Dear friends in Christ, grace and peace to you from God our Father and our Lord and Savior Jesus Christ.  Amen.

One day a pastor was building a wooden trellis to support a climbing vine in his garden. As he was pounding away, he noticed that a little neighbor boy was watching him. The youngster didn’t say a word, so the preacher kept on working, simply thinking the boy would leave. However, the little boy didn’t leave.  The pastor was so pleased at the thought that his work was being admired, that he finally said, “Well, son, trying to pick up some pointers on carpentry?”  The little boy replied, “No. I’m just waiting to hear what a preacher says when he hits his thumb with a hammer.”

Everyone these days seems to have their own post-pandemic construction project going on, whether it’s a deck, a guest bedroom or a new garage.  We pour over magazines and drawings of what we believe will truly make our ideal home complete.  After all, you only live once. Sometimes, we even shame ourselves for not using the most expensive and enduring materials as if that decision alone could make the project last.  And if we’re not constructing more space, then we’re collecting things to fill it.  Yes, it seems we spend the majority of our lifetime collecting and assembling things, and then the rest of our lifetime gifting these things to others.  In scripture, we read that even King David had a building project- a house for God.

Mind you, David had his reason for building God a house.  As a young shepherd boy, he had only the stars of heaven to cover his head.  Even after his anointing by Samuel, he had nothing more than a soldier’s tent to protect him.  After he fought against the Philistine giant Goliath and defeated him, David found a place as a song writer and musician in King Saul. There he soothed the melancholic thoughts of Saul, but there was no place he could ever truly call home to rest his head.  He was a warrior always on the run hiding in caves and tents.  But now at last in his mid-to late 30’s, he had become king over a united Israel, he had conquered the Philistines, and established his capital city of Jerusalem. In his last great act of piety and political savviness, he moved the ark of the covenant into Jerusalem.  For King David, all the world seemed to be calm- and it was a golden age for Israel. Indeed, scripture says, that “The Lord had given him rest from all the enemies around him,” but David was not at peace.  His house was not settled. All he could feel was guilt, anxiety and dissonance, “See now, I am living in a house of cedar, but the ark of God stays in a tent.”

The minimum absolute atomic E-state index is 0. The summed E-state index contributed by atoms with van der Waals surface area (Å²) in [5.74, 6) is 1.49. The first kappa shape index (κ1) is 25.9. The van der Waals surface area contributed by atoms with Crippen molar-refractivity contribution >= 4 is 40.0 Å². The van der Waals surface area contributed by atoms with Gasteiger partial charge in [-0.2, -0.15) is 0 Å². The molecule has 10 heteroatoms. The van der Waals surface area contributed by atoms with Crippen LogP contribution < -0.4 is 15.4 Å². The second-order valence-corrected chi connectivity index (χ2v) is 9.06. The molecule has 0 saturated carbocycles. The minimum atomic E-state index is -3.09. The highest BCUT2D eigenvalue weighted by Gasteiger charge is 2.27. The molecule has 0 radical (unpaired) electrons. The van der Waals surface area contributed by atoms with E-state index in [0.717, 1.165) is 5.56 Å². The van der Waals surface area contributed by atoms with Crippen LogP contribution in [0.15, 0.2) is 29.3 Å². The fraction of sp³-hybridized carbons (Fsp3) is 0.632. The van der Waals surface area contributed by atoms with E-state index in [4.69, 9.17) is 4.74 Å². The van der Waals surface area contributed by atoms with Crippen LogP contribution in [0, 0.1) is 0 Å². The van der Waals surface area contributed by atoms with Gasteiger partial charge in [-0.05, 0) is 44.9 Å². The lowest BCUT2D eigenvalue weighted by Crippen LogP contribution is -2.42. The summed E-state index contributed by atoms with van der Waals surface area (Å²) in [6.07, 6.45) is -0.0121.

I know how David felt.  As a young seminarian, 35 years ago, I dined at top-rated French restaurant in Minneapolis.  At the end of the meal, the waiter handed me a $100 bill.  I was felt so guilty about my indulgence that the following morning, I wrote off a check to Lutheran Hunger Appeal.

David’s building project may have been a pious, holy and genuine gesture.  After all, why shouldn’t God, the King of Kings, be treated at least as well as king of Israel?  Perhaps it was that combination of guilt, loss, emptiness and royal ambition that figured into David’s determination to build God a house.  Or perhaps it was a You Only Live Once moment.  We actually don’t know what David’s palace looked like, but it was certainly an improvement over his tents in the wilderness. So, David told the court prophet Nathan his plan, that he would build a house for the ark of the covenant. Nathan’s response was not surprising, “Go, do all that you have in mind; for the Lord is with you.”

That night, however, God appeared to the prophet Nathan and recounted the story of his relationship to Israel.  Never since the ark of the covenant had just been constructed, had he ever dwelt within a house, nor had he needed or demanded a house. David would be allowed to gather the materials for the construction project, but his son Solomon would be the builder. It almost sounded like a rebuke to King David’s building project and his You Only Live Once plan. If not now, when?

But in an amazing outpouring of God’s grace, Nathan informed David, that, “The Lord declares to you that the Lord will make you a house.”  It wouldn’t be a house constructed from hands, but it would be a house far more permanent and lasting. “When your days are fulfilled and you lie down with your ancestors, I will raise up your offspring after you who shall come forth from your body, and I will establish his kingdom.”   You don’t have to worry about your house, God will provide a permanent dwelling for your family and your descendants. And God promises that he will watch over them forever.